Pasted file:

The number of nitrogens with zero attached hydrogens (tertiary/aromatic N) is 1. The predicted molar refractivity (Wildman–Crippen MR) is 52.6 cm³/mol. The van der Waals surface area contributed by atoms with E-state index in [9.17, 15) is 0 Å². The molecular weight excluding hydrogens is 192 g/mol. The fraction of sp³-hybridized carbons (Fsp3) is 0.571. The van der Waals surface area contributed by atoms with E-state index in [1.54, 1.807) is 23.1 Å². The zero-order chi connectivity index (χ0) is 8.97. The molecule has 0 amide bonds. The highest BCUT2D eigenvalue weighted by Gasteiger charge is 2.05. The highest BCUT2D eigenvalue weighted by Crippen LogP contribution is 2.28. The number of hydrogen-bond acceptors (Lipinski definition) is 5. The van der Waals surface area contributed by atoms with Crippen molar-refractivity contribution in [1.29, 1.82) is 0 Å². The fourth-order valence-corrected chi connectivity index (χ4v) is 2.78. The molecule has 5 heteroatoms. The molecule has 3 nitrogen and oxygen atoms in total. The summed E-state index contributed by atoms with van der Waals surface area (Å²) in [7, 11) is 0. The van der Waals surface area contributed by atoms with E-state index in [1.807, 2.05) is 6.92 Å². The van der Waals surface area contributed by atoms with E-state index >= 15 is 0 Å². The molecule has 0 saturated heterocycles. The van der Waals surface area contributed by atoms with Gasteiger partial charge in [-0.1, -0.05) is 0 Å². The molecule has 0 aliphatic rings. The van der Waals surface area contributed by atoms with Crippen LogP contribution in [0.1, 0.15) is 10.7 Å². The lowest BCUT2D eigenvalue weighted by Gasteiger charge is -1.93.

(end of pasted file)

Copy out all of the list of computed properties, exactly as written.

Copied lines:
The number of nitrogens with zero attached hydrogens (tertiary/aromatic N) is 1. The predicted molar refractivity (Wildman–Crippen MR) is 52.6 cm³/mol. The van der Waals surface area contributed by atoms with E-state index in [9.17, 15) is 0 Å². The molecular weight excluding hydrogens is 192 g/mol. The fraction of sp³-hybridized carbons (Fsp3) is 0.571. The van der Waals surface area contributed by atoms with E-state index in [1.54, 1.807) is 23.1 Å². The zero-order chi connectivity index (χ0) is 8.97. The molecule has 0 amide bonds. The highest BCUT2D eigenvalue weighted by Gasteiger charge is 2.05. The highest BCUT2D eigenvalue weighted by Crippen LogP contribution is 2.28. The number of hydrogen-bond acceptors (Lipinski definition) is 5. The van der Waals surface area contributed by atoms with Crippen molar-refractivity contribution in [1.29, 1.82) is 0 Å². The fourth-order valence-corrected chi connectivity index (χ4v) is 2.78. The molecule has 5 heteroatoms. The molecule has 3 nitrogen and oxygen atoms in total. The summed E-state index contributed by atoms with van der Waals surface area (Å²) in [7, 11) is 0. The van der Waals surface area contributed by atoms with E-state index in [1.807, 2.05) is 6.92 Å². The van der Waals surface area contributed by atoms with E-state index >= 15 is 0 Å². The molecule has 0 saturated heterocycles. The van der Waals surface area contributed by atoms with Gasteiger partial charge in [-0.1, -0.05) is 0 Å². The molecule has 0 aliphatic rings. The van der Waals surface area contributed by atoms with Crippen LogP contribution in [0.1, 0.15) is 10.7 Å². The lowest BCUT2D eigenvalue weighted by Gasteiger charge is -1.93.